PAKET UMROH BULAN FEBRUARI MARET APRIL MEI 2018




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MENGUNJUNGI MAKAN RASULULLAH

 

Salah satu impian ke tanah suci selain umrah dan naik haji adalah berkunjung ke makam Nabi Muhammad Saw yang terletak di bagian depan sisi kiri masjid Nabawi, bersebelahan dengan Raudhah.

Ucapkan salam dengan lembut dan santun karena beliau Nabi Muhammad SAW mendengar dan bahkan menjawab salam kita.

السَّلَامُ عَلَيْكَ يَا رَسُوْلَ اللهِ وَرَحْمَةُ اللهِ وَبَرَكَاتُهُ

Dalam berbagai hadits riwayat Imam Bukhori, Abu Hurairah dll, banyak disebut bahwa mayit bisa mendengar dan menjawab salam yang menziyarahinya.

Bahkan Rasulullah seakan berdialog dengan para jenazah tokoh-tokoh kafir Quraisy dalam perang Badar,
“Wahai Abu Jahal Bin Hisyam,wahai Umayah Bin Khalaf,wahai Utbah Bin Rabi’ah,wahai Syaibah Bin Rabi’ah,apakah kalian telah mendapati bahwa janji Allah itu benar? Aku mendapati bahwa janji Rabb-ku kepadaku itu benar.”

Ya Rasulullah, salam cinta dari kami umatmu dari Indonesia, yang hidup terpisah ribuan tahun darimu, yg hidup ribuan kilometer dari tanahmu. Kami ingat bibirmu berbisik lirih, “Ummati.. ummati..” , bahkan hingga detik terakhir ajalmu masih mengingat dan memikirkan kami, umatmu.

Kami sadar, mencintamu bukan sekedar mengucap dan mengingatmu. Mencintamu adalah dengan mengikuti teladanmu dalam hidup kami, teladanmu dalam beribadah kpd Allah, teladan akhlakmu yg amat mulia, teladan baktimu kepada umat manusia.

Semoga kami dapat istiqomah dan husnul khatimah, diwafatkan dalam keadaan taqwa dan penuh bekal, dan semoga Allah berkenan mentaqdirkan kita berjumpa kelak di syurgaNya..

“Dan barang siapa yang menaati Allah dan Rasul (Nya), mereka itu akan bersama-sama dengan orang-orang yang dianugerahi nikmat oleh Allah, yaitu Nabi-nabi, para shiddiiqiin, orang-orang yang mati syahid dan orang-orang shaleh. Dan mereka itulah teman yang sebaik-baiknya…”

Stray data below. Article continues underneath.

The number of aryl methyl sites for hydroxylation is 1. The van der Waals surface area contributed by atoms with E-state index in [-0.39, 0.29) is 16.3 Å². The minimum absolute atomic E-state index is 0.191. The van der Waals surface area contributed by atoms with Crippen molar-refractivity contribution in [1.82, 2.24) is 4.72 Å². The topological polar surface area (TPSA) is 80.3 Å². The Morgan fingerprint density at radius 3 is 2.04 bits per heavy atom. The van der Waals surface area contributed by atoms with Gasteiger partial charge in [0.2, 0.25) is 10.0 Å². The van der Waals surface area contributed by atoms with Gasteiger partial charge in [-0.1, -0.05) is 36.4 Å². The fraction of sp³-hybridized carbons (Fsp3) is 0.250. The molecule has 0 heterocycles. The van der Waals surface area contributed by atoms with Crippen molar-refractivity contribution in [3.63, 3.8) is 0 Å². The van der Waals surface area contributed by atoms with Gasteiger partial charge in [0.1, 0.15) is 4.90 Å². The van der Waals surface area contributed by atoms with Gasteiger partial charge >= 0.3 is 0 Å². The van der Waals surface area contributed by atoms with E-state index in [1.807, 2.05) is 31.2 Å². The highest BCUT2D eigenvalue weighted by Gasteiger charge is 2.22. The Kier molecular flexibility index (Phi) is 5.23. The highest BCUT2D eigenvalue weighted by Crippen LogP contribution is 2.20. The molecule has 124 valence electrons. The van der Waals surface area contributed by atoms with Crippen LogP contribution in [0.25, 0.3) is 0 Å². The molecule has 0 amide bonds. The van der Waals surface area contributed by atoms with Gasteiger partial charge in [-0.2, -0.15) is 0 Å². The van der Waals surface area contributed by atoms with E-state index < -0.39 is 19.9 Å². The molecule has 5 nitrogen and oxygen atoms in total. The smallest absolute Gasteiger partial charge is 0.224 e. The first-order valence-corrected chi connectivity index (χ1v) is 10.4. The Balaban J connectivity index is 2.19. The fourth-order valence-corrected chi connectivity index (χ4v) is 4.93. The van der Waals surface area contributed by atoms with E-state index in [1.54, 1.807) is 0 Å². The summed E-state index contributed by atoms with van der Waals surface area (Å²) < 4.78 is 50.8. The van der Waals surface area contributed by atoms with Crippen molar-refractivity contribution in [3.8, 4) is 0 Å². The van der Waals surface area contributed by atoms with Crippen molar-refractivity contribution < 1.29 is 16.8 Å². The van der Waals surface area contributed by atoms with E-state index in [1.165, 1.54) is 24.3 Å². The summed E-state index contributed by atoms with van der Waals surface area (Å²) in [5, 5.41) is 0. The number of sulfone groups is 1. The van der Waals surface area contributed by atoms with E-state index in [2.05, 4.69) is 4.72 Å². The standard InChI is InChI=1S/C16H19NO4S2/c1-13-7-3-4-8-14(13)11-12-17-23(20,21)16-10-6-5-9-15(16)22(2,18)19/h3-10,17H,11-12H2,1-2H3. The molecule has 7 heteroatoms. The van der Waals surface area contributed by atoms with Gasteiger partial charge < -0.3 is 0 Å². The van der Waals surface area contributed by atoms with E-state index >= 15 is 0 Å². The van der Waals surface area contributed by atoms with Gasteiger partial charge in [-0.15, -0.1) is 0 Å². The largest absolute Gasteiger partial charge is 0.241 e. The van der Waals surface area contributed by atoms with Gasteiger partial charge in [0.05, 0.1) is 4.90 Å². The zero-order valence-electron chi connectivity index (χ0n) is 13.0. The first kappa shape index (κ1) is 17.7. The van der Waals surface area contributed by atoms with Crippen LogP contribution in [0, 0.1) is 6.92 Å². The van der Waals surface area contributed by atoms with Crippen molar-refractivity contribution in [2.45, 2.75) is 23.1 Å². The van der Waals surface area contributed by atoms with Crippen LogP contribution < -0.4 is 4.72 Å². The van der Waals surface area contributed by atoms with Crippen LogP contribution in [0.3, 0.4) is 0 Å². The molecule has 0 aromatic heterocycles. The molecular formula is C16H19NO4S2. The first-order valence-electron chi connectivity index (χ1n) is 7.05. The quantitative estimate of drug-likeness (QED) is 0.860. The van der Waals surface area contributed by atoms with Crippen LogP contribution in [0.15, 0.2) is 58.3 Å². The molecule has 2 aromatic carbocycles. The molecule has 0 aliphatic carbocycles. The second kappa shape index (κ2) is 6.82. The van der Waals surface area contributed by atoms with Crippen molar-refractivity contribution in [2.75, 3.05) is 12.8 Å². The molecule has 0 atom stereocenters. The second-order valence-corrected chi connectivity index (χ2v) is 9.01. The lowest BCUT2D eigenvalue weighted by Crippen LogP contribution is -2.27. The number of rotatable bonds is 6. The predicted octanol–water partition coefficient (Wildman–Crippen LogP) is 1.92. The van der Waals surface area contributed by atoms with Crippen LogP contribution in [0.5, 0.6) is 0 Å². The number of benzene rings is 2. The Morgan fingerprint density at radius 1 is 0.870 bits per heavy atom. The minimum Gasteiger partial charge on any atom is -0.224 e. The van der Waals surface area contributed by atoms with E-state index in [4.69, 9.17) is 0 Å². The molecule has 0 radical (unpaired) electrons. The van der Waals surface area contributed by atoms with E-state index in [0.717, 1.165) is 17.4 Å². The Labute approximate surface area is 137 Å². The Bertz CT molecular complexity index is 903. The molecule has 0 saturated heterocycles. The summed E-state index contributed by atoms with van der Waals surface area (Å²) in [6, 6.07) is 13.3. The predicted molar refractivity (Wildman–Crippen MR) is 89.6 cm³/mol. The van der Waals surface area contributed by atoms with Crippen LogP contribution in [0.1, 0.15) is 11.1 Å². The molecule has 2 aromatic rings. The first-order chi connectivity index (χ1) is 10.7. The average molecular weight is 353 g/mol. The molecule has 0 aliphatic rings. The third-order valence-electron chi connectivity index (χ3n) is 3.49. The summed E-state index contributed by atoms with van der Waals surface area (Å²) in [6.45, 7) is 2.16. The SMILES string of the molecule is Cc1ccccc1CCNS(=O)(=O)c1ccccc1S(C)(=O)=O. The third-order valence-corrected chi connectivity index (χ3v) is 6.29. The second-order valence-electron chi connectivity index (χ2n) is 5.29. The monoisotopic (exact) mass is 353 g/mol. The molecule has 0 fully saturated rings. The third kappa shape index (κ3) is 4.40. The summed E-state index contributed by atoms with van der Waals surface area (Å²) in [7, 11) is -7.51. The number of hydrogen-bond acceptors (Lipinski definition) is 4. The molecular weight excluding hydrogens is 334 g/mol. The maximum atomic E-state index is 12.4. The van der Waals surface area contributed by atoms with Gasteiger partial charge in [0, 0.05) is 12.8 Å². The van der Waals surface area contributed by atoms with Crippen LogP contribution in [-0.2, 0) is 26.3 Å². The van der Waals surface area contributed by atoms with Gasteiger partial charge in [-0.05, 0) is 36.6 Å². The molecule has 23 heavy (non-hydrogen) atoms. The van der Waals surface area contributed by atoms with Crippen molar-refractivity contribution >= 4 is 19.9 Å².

QS. An-Nisaa (4) : 69-70

Sumber : http://www.gemashafamarwa.com

Baca Artikel Lainnya : UMRAH PLUS WISATA MUSLIM

 

> MENGUNJUNGI MAKAN RASULULLAH

Turunnya Harga obat terserah kemauan politik

Saco-Indonesia.com - Penderita kanker di negara ini mendapat beban vonis dua kali. Selain usia dipastikan berakhir oleh dokter saat stadium mencapai tahap lanjut, vonis kedua adalah mahalnya ongkos harus dikeluarkan untuk obatnya.

Ambil contoh harga sorafenib, zat kimia penting bagi penderita kanker hati atau ginjal supaya perkembangan sel jahat berkurang. Seorang pasien butuh hingga Rp 50-an juta menebus obat itu buat konsumsi rutin sebulan.

Itu di luar biaya kemoterapi Rp 2-6 juta sekali sesi. Tak salah bila Yayasan Kanker Indonesia melansir kira-kira satu penderita butuh biaya Rp 102 juta per bulan untuk mempertahankan hidupnya.

Komponen obat jadi salah satu paling membebani. Hal itu dibenarkan oleh Marius Widjajarta, dokter masuk tim perumus harga obat Kementerian Kesehatan. "Obat riset itu mencakup 20 persen dari yang beredar di pasaran. Rata-rata memang untuk penyakit-penyakit berat, kanker, HIV, flu burung, dan semacamnya. Harganya mahal karena ada paten yang harus dibayarkan pada perusahaan sebagai penemunya," ujarnya kepada merdeka.com awal bulan ini.

Akan tetapi kondisi ini bukannya tanpa jalan keluar. Khususnya supaya harga obat lebih terjangkau bagi penderita penyakit kronis. Akar dari mahalnya obat paten adalah Trade-Related Aspects of Intellectual Property Rights (TRIPS). Ini beleid perlindungan hak paten produsen obat hasil riset wajib dipatuhi Organisasi Perdagangan Dunia (WTO).

Hal itu disampaikan pengamat isu kesehatan dari lembaga swadaya Indonesia for Global Justice, Rachmi Hertanti. Dia meyakini beban ongkos paten menjerat itu masih bisa dilobi pemerintah.

Itu berkaca pada artikel nomor 31 dari ketentuan WTO mengenai TRIPS. "Setiap anggota bebas menggunakan metode sesuai dalam mengimplementasikan ketentuan terdapat dalam perjanjian sesuai ketentuan hukum mereka miliki."